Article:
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A bit of life caught up out of some rural county seat when court is in session

Author: deickemeyer from Chicago
12 November 2016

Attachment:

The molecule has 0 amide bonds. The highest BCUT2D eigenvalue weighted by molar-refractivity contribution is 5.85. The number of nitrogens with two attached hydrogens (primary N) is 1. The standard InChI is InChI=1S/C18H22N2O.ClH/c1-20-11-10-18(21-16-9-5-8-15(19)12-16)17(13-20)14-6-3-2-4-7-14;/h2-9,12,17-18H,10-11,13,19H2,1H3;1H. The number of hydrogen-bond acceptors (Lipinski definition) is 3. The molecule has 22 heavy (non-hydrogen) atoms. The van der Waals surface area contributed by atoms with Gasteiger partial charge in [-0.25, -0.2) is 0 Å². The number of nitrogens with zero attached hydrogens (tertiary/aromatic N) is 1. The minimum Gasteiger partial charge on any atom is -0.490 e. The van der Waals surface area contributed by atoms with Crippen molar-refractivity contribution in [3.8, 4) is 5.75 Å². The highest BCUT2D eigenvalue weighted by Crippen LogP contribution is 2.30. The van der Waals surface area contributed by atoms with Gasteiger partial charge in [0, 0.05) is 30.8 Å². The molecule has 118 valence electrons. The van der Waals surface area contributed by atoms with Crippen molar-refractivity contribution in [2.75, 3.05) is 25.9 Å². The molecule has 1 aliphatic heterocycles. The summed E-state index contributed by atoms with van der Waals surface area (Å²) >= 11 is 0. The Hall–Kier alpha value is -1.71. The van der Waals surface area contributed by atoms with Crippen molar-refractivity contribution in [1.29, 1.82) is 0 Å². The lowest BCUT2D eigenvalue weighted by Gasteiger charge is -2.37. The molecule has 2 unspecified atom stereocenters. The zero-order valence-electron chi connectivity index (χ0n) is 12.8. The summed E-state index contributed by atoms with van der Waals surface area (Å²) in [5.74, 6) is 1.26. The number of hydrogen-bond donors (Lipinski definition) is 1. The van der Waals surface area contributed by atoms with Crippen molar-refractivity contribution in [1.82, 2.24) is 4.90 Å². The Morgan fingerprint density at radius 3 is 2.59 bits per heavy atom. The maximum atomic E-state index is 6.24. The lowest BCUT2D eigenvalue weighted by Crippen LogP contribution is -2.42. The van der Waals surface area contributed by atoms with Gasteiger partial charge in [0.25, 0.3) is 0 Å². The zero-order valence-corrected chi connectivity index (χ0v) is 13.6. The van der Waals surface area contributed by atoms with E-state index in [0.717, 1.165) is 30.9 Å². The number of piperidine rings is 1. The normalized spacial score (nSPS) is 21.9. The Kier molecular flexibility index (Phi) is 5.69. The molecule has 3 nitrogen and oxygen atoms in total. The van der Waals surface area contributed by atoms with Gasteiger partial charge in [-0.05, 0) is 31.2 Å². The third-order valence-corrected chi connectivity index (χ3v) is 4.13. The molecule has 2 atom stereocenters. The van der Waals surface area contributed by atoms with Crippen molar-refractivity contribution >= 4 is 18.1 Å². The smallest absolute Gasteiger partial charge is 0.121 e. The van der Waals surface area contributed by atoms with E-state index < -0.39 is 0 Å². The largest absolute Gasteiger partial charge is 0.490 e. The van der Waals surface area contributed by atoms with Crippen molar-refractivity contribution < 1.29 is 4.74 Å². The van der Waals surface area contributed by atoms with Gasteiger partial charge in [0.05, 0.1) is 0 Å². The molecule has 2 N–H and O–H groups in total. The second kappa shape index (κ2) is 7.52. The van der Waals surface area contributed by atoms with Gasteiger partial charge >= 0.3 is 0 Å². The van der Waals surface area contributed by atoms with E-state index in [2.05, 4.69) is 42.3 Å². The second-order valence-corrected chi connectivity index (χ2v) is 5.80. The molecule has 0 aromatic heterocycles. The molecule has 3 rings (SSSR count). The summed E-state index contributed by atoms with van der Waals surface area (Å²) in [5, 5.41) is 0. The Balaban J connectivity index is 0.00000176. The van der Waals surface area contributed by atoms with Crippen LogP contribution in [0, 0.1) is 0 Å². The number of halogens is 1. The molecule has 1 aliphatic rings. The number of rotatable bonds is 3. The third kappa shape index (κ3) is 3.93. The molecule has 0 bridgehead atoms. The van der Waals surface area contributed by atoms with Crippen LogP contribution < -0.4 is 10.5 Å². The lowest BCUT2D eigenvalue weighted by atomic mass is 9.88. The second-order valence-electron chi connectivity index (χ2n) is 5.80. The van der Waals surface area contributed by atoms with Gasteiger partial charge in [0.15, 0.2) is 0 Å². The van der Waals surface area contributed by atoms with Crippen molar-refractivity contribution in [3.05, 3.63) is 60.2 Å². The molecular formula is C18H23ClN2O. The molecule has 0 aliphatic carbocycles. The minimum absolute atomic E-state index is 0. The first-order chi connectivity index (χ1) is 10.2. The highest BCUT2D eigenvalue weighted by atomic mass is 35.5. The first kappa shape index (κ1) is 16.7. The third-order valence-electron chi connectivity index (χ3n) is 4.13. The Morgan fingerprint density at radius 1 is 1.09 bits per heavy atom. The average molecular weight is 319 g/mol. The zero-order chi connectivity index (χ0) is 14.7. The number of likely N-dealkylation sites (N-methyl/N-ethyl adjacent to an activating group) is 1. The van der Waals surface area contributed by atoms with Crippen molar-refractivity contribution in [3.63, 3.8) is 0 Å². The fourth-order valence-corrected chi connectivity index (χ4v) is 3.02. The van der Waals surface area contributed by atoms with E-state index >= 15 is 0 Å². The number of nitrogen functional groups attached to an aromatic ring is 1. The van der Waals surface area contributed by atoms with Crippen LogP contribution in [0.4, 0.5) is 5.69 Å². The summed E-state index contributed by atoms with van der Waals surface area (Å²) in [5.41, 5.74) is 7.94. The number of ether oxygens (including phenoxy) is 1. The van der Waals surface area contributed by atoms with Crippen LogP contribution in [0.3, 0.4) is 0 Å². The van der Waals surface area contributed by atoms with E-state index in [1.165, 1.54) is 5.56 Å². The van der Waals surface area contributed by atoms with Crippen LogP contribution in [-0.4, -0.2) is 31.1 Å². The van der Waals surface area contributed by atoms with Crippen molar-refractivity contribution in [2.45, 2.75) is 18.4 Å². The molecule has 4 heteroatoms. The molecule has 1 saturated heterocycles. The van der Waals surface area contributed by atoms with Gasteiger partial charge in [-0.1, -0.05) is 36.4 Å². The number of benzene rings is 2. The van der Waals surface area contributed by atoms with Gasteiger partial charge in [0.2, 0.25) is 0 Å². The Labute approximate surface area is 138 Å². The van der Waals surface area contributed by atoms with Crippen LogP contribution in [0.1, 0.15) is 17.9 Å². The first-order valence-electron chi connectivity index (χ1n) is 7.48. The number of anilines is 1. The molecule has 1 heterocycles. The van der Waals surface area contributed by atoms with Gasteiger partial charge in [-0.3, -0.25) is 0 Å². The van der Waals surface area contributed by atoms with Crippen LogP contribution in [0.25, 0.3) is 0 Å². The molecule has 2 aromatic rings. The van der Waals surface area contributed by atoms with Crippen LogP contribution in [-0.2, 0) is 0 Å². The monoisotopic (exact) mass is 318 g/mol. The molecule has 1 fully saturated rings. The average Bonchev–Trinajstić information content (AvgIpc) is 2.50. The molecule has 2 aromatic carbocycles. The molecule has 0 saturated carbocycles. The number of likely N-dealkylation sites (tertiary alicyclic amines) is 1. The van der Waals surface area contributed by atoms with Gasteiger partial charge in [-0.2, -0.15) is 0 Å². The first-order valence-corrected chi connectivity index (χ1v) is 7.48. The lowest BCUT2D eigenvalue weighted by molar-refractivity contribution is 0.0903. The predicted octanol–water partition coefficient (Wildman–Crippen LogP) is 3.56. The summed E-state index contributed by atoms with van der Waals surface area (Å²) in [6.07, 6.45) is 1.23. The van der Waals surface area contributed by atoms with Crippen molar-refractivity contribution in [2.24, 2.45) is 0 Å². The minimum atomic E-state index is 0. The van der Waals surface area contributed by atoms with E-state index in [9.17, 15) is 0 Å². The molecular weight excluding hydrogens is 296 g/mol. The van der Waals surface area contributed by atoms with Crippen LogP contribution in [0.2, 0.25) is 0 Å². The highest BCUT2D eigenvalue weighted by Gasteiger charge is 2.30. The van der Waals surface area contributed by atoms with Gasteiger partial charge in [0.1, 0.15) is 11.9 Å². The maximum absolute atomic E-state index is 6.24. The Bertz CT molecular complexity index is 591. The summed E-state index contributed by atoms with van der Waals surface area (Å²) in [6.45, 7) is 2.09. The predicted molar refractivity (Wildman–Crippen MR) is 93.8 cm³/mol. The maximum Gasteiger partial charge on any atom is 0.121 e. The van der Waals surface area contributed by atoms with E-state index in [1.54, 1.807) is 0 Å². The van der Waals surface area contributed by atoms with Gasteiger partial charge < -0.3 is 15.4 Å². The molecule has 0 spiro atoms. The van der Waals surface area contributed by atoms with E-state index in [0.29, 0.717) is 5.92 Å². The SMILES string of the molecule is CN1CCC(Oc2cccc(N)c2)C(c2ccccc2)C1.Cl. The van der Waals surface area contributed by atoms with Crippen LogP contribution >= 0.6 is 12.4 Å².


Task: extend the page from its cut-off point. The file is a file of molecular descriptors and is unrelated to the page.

Yale Benner and Walter Edwin give us, in this picture, two astute and not very scrupulous attorneys with offices adjoining and a door between. Each obtains one side of a certain small case. Their clients never notice this door between; but while the case is on trial, they notice with much satisfaction, the bitter hostility of their attorneys. The fun of this cleverly conceived and well-made comedy comes largely from the fact that we, the spectators, do notice the door between the two offices, we also see the trial and also see how the lawyers behave when their clients are not present. It is first-class entertainment and seems, in its very interesting settings, a bit of life caught up out of some rural county seat when court is in session. The case is Rufus Hanks, a farmer (Wm. West), vs. Cyril Brown (Robert Brower), whose automobile has caused an upset. Charles Ogle is judge and Bigelow Cooper is the clerk of the court. - The Moving Picture World, May 18, 1912

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